For what it’s worth, I think Arts Council England has to be more specific. They argue they don’t make reasons public because of commercial sensitivity, but it’s concerning that they can apparently pass a death sentence on a big arts organisation with no scrutiny of their decisions. However horrible it may be to air dirty laundry in public, if an NPO organisation really has screwed up so badly that they have to be shut down, we deserve to know what it is. And we also need a serious debate on how something this catastrophic has been allowed to fester and escalate out of the public eye. And, of course, Oldham Coliseum Ltd. might be in the right – they must be allowed to argue their case so that ACE can’t make bad funding decisions and get away with it.

Someone has screwed up very badly here, it’s just not clear who. We will do no favours to the people of Oldham by hiding whatever the truth is.

Vault Festival crisis

And just when you think things can’t get any worse, shit is hitting the fan at the Vault Festival. All the festival fringes took a hit with Covid, but the Vault Festival took it the worst. They made a calculated decision to skip 2021 and aim for a relaunch in 2022, only for that to fall foul of Omicron. Cancellation just before a festival starts is the worst possible news financially, so I was wondering if there would be a Vault 2023. But there was, it’s underway – and now, out of the blue, their landlord wants them out.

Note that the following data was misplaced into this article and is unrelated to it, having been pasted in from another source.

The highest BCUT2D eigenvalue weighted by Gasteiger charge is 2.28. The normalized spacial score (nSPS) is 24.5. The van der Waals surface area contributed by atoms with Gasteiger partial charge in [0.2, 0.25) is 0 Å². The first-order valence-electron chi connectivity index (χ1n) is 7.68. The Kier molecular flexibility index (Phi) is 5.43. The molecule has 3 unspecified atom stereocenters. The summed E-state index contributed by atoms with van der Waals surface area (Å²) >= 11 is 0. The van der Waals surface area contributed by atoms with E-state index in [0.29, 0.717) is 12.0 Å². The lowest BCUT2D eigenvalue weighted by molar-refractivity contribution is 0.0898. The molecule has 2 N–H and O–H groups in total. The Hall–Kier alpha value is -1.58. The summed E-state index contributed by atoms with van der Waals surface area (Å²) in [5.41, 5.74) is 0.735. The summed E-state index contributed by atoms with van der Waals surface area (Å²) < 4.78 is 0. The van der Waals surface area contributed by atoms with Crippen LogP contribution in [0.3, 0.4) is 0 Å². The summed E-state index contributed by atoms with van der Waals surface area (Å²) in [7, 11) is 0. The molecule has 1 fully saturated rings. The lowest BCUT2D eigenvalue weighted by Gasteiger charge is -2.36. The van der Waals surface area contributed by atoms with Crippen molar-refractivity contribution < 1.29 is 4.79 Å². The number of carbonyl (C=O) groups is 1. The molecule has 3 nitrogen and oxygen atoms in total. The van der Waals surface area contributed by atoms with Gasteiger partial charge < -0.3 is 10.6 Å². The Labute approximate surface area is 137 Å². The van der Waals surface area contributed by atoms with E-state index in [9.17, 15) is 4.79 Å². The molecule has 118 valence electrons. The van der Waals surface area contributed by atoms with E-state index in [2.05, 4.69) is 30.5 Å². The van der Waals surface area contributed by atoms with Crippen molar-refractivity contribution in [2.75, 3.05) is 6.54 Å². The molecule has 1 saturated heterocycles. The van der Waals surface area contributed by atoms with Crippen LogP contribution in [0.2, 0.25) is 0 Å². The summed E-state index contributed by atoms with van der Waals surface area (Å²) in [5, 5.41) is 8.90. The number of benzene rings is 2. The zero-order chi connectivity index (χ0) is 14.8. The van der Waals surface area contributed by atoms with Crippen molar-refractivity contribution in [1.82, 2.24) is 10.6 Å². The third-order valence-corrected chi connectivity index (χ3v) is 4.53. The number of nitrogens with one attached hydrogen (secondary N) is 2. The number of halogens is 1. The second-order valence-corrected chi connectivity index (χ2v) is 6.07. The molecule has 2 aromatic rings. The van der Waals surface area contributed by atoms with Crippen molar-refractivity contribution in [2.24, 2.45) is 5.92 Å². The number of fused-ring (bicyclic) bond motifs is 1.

IMG_4036At this point, it’s worth clarifying the difference between “The Vaults” and “Vault Festival”. The former is the actual physical space underneath Waterloo station. One space is permanently set up as a theatre; the rest, however, are pop-up spaces set up by Vault Festival who rent the space from The Vaults for eight weeks. Very little happens the rest of the year, so the two things were considered synonymous – but not any more. The reason, so we are led to believe, is that The Vaults wants to use the space for longer-term commercial projects.